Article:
Fighting Social Injustice:
New Programs From Legal Aid
September 2016 
At The Legal Aid Society of San Mateo County, we're continually looking for ways to expand our outreach, to bring our mission of fighting social injustice to more of our community. This summer, we're pleased to share the stories of two new initiatives.
Maria Mata and Mari Chatterjee
Maria Vazquez Mata and
Mari Chatterjee
The Farmworkers Project

The life of a farmworker is almost unimaginably hard: grueling days of often poorly-paid toil under the hot sun. Nearly as unimaginable for most of us here in Silicon Valley is the fact that, right at our doorstep, the farmworker of today is still living in much the same condition as that of his ancestor from days gone by: tenant farming on a ranch, with limited legal protections, and obstacles limiting access to many of the basic needs of life--none more important than access to health care.
A new project from the Legal Aid Society of San Mateo County is assessing recent efforts to address that lack of access: a hands-on health needs assessment survey of the barriers to healthcare that farmworkers are facing in the area of Pescadero.

Legal Aid attorney Maria Vazquez Mata and Project Coordinator Mari Chatterjee relate their experiences initiating the program. 
"My dad was a farmworker," Maria says, "so for me, seeing what these people are experiencing brings to life the stories he used to tell me. It has been a very humbling experience. Farmworkers face many difficulties in their everyday lives, and many of these difficulties are things that we often take for granted in our lives. For example, just by the very nature of their work, they are in the hot sun, for extended hours of the day. Many are also here alone. The families often cannot live in the farmworkers' small living spaces, and in a lot of instances, the families face other more challenging situations that keep them apart."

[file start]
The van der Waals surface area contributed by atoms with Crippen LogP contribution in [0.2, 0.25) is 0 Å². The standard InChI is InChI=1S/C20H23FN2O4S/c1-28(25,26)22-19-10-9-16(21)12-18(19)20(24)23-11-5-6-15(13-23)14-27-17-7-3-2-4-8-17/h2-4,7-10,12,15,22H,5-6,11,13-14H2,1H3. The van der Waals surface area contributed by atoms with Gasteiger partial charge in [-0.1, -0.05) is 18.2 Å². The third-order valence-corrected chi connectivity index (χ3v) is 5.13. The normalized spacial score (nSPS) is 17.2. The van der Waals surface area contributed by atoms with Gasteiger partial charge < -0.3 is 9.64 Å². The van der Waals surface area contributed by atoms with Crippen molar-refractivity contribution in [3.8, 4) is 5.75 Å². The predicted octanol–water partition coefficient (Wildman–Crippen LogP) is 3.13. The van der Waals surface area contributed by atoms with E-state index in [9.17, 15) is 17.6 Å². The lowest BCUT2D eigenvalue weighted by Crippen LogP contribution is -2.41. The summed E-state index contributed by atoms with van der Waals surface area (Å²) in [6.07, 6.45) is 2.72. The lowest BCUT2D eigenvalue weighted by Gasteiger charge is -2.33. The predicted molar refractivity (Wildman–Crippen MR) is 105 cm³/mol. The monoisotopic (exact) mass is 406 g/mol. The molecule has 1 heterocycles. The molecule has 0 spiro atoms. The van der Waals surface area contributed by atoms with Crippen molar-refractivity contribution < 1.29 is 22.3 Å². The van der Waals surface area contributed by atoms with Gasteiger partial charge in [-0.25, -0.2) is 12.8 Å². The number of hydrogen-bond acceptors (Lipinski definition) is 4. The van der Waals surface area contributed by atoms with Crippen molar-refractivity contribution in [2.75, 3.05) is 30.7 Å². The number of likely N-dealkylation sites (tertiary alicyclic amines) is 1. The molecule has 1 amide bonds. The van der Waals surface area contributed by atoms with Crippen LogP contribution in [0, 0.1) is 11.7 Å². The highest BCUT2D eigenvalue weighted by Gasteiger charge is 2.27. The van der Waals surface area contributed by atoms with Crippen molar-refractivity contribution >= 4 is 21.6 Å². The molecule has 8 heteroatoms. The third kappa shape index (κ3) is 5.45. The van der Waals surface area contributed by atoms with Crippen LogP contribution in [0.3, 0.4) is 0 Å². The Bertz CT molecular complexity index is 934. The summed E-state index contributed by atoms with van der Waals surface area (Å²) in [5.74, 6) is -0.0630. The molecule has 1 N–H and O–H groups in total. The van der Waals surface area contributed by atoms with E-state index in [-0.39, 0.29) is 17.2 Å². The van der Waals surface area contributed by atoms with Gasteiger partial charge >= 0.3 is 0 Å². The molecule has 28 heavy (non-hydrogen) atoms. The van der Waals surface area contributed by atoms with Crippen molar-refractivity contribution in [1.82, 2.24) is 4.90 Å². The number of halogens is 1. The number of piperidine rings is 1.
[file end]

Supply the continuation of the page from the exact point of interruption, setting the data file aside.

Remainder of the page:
For all the difficulties that the farmworkers have to endure, Maria tells us that the experience has been a positive one: "When I first came to interview the farmworkers, I thought it would be difficult for the community to engage with outsiders. But we haven't found that at all, and the fact that I shared some of their background might have made them more comfortable to not only speak with us, but also participate in our survey and share their concerns."
"They got to know us, and greeted us at the local taqueria, and the farmers' market," Mari recalls. "Pretty soon, they were inviting us into their homes to conduct our surveys."

Through the surveys, 
"we have also found that transportation is a huge issue," Maria adds. "It's easy to forget that 'access' to health care means more than just being legally entitled to it: you can't use medical services that you can't get to. Even for emergencies, they need to find some way to get all the way down to San Mateo General Hospital, and if they can't afford a cab..."
The team has also learned that fear is an additional barrier: "They fear losing wages or their job, if they have to take time off for medical treatment," says Maria.